Opening Bell: 11.21.08


Citi Group Eyes Options, Including Merger (Reuters)
After the losses over the last week the Citi board is looking for options, and futures are up on expectations. I don't know what there's going to be for them on the street, though, outside of liquidation and absorption into other firms.
To the point of liquidation, MS has already weighed in with a resounding "no", while JP Morgan isn't saying much - but I doubt that after the WaMu integration and writedowns they're going to have a lot of capital reserve to work with. Barclays doesn't have much on the table, either - and BofA is at capacity. I think if we're going to see Citi unwind, it's going to have to be slow and methodical: I'm sure someone will pick up the consumer deposits, but the rest of the company is probably looking at much less pleasant times.
Harkin Moves Forward With CDS Exchanges (WSJ)
"Senate Agriculture Committee Chairman Tom Harkin plans to introduce a bill Thursday that would force all over-the-counter derivatives, including credit-default swaps, onto regulated futures exchanges."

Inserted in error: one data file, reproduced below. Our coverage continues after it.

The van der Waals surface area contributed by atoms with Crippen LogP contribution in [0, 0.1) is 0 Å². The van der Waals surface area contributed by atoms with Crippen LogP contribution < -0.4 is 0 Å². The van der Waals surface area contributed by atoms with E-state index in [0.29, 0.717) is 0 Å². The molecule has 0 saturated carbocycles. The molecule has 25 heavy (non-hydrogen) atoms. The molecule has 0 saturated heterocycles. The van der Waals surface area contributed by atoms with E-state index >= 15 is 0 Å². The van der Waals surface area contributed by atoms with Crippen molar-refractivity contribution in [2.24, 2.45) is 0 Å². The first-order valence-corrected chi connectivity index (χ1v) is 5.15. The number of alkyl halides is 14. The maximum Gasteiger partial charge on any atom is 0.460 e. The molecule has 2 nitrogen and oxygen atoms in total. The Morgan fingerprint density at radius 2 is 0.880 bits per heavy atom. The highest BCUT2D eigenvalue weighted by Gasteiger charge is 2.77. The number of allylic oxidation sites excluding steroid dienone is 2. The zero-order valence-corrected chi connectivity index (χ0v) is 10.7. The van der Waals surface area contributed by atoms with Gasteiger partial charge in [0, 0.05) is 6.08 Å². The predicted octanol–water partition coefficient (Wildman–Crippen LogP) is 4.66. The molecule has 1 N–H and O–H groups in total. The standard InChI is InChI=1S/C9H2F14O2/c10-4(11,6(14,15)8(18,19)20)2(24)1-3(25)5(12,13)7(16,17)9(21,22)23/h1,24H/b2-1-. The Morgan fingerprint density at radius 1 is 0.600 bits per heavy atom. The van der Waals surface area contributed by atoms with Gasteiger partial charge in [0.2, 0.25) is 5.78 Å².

Not an unusual or ill-timed move; ICE and the CME have both been pushing forward with their plans for a CDS exchange. The exchange will allow for better regulation of the instrument, which few people actually take the time to understand (though of recent, everyone seems to be talking about them).
BNP IB Unit To Face Bonus Cuts (Bloomberg)
"Europe's third- biggest bank, may cut bonuses by more than 70 percent at its corporate and investment bank after profit plunged in the first three quarters of the year."
It's only a matter of time, BNP, before Cuomo finds a way to annoy the shit out of you, too.
All US Financials To Be Nationalized (CNBC)
Eclectica Asset Management CIO Hugh Hendry is under the impression that all or at the very least the vast majority of US Financial institutions will be under the thumb of the Senate by the end of the year. While the argument isn't fully detailed, I imagine it's a variant of the tried and true "too big to fail".
Paulson Questions Wall St Pay (WSJ via DJNW)